When you are not the only speaker on the program, you have a new dynamic to consider in preparing for your presentation. A nightmare we all want to avoid is to give the same example or make the same point as a previous speaker. You can almost feel the discomfort of the audience. Certainly at times that faux pas cannot be avoided, but here are some guidelines that may prevent that from happening.
Ask the program chair if there are other speakers before you and what their topics are. You might even contact them if the topic seems very similar to your own. A topic I often present is effective listening. If there are other speakers on the program who have a communication-related topic such as interpersonal skills, I want to find out if they are including listening and perhaps what their listening points may be.
Another way to avoid saying what has already been covered is to attend the presentations of those who precede you. I find this helpful under any circumstances. Not only do you know specifically what the content is, but you also have a better understanding of the audience and how you can adapt your content more effectively. I have sometimes been able to make a reference to something the previous speaker said. If the speaker did an excellent job, I am connecting myself to a very credible source from the standpoint of the audience.
A third way is to go to the other speaker’s website and find what his or her topics are. There may even be a video clip you might watch or simply listen to. You may find overviews of the speaker’s content. If an idea looks very similar to your own, you could contact that person and find out specifically if he or she will include that point in his or her presentation.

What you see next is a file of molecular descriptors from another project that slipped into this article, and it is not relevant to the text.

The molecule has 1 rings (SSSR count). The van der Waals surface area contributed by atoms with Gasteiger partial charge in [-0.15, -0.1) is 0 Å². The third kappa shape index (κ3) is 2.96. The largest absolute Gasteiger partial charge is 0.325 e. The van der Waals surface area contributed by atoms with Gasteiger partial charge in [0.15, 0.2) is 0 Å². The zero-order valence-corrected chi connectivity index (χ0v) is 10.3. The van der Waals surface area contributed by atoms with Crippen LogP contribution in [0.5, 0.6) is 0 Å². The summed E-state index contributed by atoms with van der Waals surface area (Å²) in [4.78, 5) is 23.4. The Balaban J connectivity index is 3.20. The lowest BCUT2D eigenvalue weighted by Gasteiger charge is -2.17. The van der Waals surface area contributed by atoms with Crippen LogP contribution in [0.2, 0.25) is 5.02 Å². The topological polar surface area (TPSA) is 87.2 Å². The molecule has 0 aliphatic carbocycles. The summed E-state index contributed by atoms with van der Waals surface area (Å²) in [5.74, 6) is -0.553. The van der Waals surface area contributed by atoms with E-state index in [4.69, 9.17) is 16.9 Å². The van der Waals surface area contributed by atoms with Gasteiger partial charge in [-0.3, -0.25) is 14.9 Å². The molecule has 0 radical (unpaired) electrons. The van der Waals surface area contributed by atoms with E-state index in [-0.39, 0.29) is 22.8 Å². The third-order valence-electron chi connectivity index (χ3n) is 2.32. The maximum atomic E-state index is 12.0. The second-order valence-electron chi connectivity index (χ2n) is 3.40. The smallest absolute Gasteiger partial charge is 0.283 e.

Another benefit of taking the time to learn about other speakers on the program is that I am better prepared overall for that particular audience. I may find out valuable information that I would not have learned from my normal program questionnaire.
So much of a speaker’s success is determined by careful preparation; knowing about preceding speakers gives more depth to your preparation. An axiom that I try to follow is that the more I know about my audience, the more effective I will be as a speaker. A corollary of that statement might be “the more you know about the preceding speaker’s content, the more effective will be your own presentation.”
Stephen D. Boyd, Ph.D., CSP, is Professor Emeritus of Speech Communication, College of Informatics, Northern Kentucky University, near Cincinnati. He presents keynotes and seminars to corporations and associations whose people want to speak and listen effectively.
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(859) 441-6520 or email info@SBoyd.com